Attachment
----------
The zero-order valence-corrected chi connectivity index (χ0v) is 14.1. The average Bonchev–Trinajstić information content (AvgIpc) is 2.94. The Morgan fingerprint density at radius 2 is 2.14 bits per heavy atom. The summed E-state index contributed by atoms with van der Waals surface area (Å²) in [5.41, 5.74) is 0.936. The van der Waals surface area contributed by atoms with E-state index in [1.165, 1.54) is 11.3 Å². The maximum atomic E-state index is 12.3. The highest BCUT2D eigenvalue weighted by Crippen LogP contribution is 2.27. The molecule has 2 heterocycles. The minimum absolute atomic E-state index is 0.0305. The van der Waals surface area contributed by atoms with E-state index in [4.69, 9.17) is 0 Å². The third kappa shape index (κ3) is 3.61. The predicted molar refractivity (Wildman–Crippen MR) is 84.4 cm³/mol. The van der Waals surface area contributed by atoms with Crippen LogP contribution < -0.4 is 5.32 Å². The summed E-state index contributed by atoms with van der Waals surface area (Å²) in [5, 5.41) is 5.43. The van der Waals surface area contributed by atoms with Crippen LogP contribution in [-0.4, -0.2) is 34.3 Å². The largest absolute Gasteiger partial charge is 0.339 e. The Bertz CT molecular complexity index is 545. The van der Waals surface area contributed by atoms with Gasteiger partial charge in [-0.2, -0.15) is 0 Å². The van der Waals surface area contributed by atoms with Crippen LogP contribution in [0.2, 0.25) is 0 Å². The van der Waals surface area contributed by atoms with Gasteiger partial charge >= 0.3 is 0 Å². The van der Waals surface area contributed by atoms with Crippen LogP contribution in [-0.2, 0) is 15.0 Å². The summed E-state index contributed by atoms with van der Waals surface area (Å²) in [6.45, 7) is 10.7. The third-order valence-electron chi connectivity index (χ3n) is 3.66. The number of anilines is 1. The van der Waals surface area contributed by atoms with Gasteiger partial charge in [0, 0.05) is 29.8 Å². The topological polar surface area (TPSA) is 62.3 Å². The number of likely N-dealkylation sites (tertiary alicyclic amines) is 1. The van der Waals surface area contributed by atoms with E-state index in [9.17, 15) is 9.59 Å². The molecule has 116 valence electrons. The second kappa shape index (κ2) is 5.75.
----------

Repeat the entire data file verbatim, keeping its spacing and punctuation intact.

The zero-order valence-corrected chi connectivity index (χ0v) is 14.1. The average Bonchev–Trinajstić information content (AvgIpc) is 2.94. The Morgan fingerprint density at radius 2 is 2.14 bits per heavy atom. The summed E-state index contributed by atoms with van der Waals surface area (Å²) in [5.41, 5.74) is 0.936. The van der Waals surface area contributed by atoms with E-state index in [1.165, 1.54) is 11.3 Å². The maximum atomic E-state index is 12.3. The highest BCUT2D eigenvalue weighted by Crippen LogP contribution is 2.27. The molecule has 2 heterocycles. The minimum absolute atomic E-state index is 0.0305. The van der Waals surface area contributed by atoms with E-state index in [4.69, 9.17) is 0 Å². The third kappa shape index (κ3) is 3.61. The predicted molar refractivity (Wildman–Crippen MR) is 84.4 cm³/mol. The van der Waals surface area contributed by atoms with Crippen LogP contribution < -0.4 is 5.32 Å². The summed E-state index contributed by atoms with van der Waals surface area (Å²) in [5, 5.41) is 5.43. The van der Waals surface area contributed by atoms with Crippen LogP contribution in [-0.4, -0.2) is 34.3 Å². The largest absolute Gasteiger partial charge is 0.339 e. The Bertz CT molecular complexity index is 545. The van der Waals surface area contributed by atoms with Gasteiger partial charge in [-0.2, -0.15) is 0 Å². The van der Waals surface area contributed by atoms with Crippen LogP contribution in [0.2, 0.25) is 0 Å². The van der Waals surface area contributed by atoms with Gasteiger partial charge >= 0.3 is 0 Å². The van der Waals surface area contributed by atoms with Crippen LogP contribution in [-0.2, 0) is 15.0 Å². The summed E-state index contributed by atoms with van der Waals surface area (Å²) in [6.45, 7) is 10.7. The third-order valence-electron chi connectivity index (χ3n) is 3.66. The number of anilines is 1. The van der Waals surface area contributed by atoms with Gasteiger partial charge in [0, 0.05) is 29.8 Å². The topological polar surface area (TPSA) is 62.3 Å². The number of likely N-dealkylation sites (tertiary alicyclic amines) is 1. The van der Waals surface area contributed by atoms with E-state index in [9.17, 15) is 9.59 Å². The molecule has 116 valence electrons. The second kappa shape index (κ2) is 5.75.